From a broken leg while hiking or a sudden storm blowing in and putting your life in danger, an ACR PLB is the ideal solution for outdoor adventurers.

Search and Rescue

How To Use A Personal Locator Beacon In Case of Emergency?

Personal locator beacons are activated manually by pressing a button.

For it to work effectively, the PLB’s antenna must be deployed and positioned up toward the sky.  

Activate the personal locator beacon’s button and ensure the beacon has a clear view of the sky.

If your PLB has GPS/GNSS, do not obstruct that area around the beacon so it can quickly download your location and send it off to search and rescue forces worldwide. 

How To Register An Personal Locator Beacon?

For a PLB to work, you must register it with your local authority.

Here are a few situations where you should file a PLB registration:

  • If you purchase a new or used 406 MHz beacon, you must register it with your local government. 
  • If you change any information on your registration—such as your cell phone number, address, or new emergency contact—you must update the 406 MHz beacon registration. 
  • If you sell or transfer ownership of your 406 MHz beacon, notify your local government that you have done so, and make sure the buyer registers the beacon in their own name. Otherwise, you may be contacted by rescue authorities if it is activated.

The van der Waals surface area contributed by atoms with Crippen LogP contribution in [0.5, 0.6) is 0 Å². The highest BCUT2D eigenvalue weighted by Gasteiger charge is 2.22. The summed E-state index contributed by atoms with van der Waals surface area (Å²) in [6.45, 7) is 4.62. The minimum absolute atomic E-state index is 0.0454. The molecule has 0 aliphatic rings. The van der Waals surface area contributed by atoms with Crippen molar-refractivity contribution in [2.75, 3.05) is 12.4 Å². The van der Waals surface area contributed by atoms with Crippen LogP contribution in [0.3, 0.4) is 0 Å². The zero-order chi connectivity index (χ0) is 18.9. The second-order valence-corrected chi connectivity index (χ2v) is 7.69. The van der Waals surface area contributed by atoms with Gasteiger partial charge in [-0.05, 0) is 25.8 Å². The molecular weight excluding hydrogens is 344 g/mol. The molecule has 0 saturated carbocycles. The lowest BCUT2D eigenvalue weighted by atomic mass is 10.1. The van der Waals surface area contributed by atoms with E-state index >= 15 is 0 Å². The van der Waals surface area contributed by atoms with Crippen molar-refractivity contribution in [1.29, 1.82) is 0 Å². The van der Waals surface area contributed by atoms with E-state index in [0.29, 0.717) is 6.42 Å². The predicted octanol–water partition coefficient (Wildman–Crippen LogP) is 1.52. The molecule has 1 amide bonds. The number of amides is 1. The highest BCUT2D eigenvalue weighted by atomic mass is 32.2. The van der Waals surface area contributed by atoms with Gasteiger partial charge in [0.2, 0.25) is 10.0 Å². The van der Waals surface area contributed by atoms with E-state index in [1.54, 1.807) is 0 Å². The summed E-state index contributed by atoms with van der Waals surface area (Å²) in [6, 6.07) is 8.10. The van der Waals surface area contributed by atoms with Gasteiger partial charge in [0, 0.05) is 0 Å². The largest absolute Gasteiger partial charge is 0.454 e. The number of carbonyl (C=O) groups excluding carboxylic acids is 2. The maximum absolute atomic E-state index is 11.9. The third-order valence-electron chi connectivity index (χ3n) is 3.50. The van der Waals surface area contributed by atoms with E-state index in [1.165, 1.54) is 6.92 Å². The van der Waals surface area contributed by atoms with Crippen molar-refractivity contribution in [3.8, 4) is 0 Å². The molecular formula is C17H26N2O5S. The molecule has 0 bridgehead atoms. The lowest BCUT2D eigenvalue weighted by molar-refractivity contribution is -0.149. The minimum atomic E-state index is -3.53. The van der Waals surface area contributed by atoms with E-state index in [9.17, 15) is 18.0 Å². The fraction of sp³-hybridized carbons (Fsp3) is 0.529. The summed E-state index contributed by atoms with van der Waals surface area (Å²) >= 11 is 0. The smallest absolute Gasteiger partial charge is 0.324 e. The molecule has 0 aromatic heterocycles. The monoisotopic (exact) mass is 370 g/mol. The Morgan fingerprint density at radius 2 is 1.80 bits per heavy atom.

How Often Do You Register Your PLB?

Registration renewal should take place every two years at a minimum. 

Most registrations can be easily updated online, making it simple to add a trip plan or additional trip details to your registration whenever you want. 

Think of your personal locator beacon registration as contributing to your rescue mission. 

The more detail you provide and the more frequently you update your registration, you are giving the people coming to rescue you all the information they need to expedite your own rescue. 

You can register your beacon with your national authority by visiting our registration page.

Do PLBs Have Subscription Fees?

Once you own a personal locator beacon, there is no additional subscription fee required monthly or annually.

This is because it works through government-funded search and rescue satellites (Cospas-Sarsat).

PLBs save millions of taxpayer dollars each year because they take the ‘search’ out of search and rescue.

Should you ever need to activate your beacon, rescue is free in most parts of the world.